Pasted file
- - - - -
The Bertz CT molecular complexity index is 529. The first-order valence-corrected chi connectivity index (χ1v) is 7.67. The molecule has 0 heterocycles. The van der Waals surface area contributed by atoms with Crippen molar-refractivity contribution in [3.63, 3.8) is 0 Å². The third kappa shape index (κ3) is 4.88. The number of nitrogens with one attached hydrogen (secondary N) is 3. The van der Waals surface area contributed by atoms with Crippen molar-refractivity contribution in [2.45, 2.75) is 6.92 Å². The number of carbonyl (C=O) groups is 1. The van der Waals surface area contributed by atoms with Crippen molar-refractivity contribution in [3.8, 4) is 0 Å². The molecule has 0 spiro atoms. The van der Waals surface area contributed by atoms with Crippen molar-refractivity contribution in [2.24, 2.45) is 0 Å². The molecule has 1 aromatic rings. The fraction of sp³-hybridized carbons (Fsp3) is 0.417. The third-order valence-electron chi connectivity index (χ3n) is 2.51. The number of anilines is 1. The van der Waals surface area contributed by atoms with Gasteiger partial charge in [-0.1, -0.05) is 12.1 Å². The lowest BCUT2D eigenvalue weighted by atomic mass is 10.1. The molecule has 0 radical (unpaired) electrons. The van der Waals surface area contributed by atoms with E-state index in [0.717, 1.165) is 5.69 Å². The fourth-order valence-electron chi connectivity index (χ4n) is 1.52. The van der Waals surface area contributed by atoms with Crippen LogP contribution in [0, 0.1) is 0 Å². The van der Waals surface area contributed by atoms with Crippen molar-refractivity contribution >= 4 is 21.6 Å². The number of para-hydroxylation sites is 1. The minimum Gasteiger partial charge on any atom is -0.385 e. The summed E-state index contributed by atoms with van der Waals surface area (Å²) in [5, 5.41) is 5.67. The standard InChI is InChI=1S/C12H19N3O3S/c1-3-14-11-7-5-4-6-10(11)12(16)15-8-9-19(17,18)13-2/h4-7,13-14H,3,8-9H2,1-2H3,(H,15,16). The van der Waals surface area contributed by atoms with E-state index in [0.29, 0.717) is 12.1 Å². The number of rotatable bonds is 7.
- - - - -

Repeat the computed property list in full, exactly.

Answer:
The Bertz CT molecular complexity index is 529. The first-order valence-corrected chi connectivity index (χ1v) is 7.67. The molecule has 0 heterocycles. The van der Waals surface area contributed by atoms with Crippen molar-refractivity contribution in [3.63, 3.8) is 0 Å². The third kappa shape index (κ3) is 4.88. The number of nitrogens with one attached hydrogen (secondary N) is 3. The van der Waals surface area contributed by atoms with Crippen molar-refractivity contribution in [2.45, 2.75) is 6.92 Å². The number of carbonyl (C=O) groups is 1. The van der Waals surface area contributed by atoms with Crippen molar-refractivity contribution in [3.8, 4) is 0 Å². The molecule has 0 spiro atoms. The van der Waals surface area contributed by atoms with Crippen molar-refractivity contribution in [2.24, 2.45) is 0 Å². The molecule has 1 aromatic rings. The fraction of sp³-hybridized carbons (Fsp3) is 0.417. The third-order valence-electron chi connectivity index (χ3n) is 2.51. The number of anilines is 1. The van der Waals surface area contributed by atoms with Gasteiger partial charge in [-0.1, -0.05) is 12.1 Å². The lowest BCUT2D eigenvalue weighted by atomic mass is 10.1. The molecule has 0 radical (unpaired) electrons. The van der Waals surface area contributed by atoms with E-state index in [0.717, 1.165) is 5.69 Å². The fourth-order valence-electron chi connectivity index (χ4n) is 1.52. The van der Waals surface area contributed by atoms with Crippen LogP contribution in [0, 0.1) is 0 Å². The van der Waals surface area contributed by atoms with Crippen molar-refractivity contribution >= 4 is 21.6 Å². The number of para-hydroxylation sites is 1. The minimum Gasteiger partial charge on any atom is -0.385 e. The summed E-state index contributed by atoms with van der Waals surface area (Å²) in [5, 5.41) is 5.67. The standard InChI is InChI=1S/C12H19N3O3S/c1-3-14-11-7-5-4-6-10(11)12(16)15-8-9-19(17,18)13-2/h4-7,13-14H,3,8-9H2,1-2H3,(H,15,16). The van der Waals surface area contributed by atoms with E-state index in [0.29, 0.717) is 12.1 Å². The number of rotatable bonds is 7.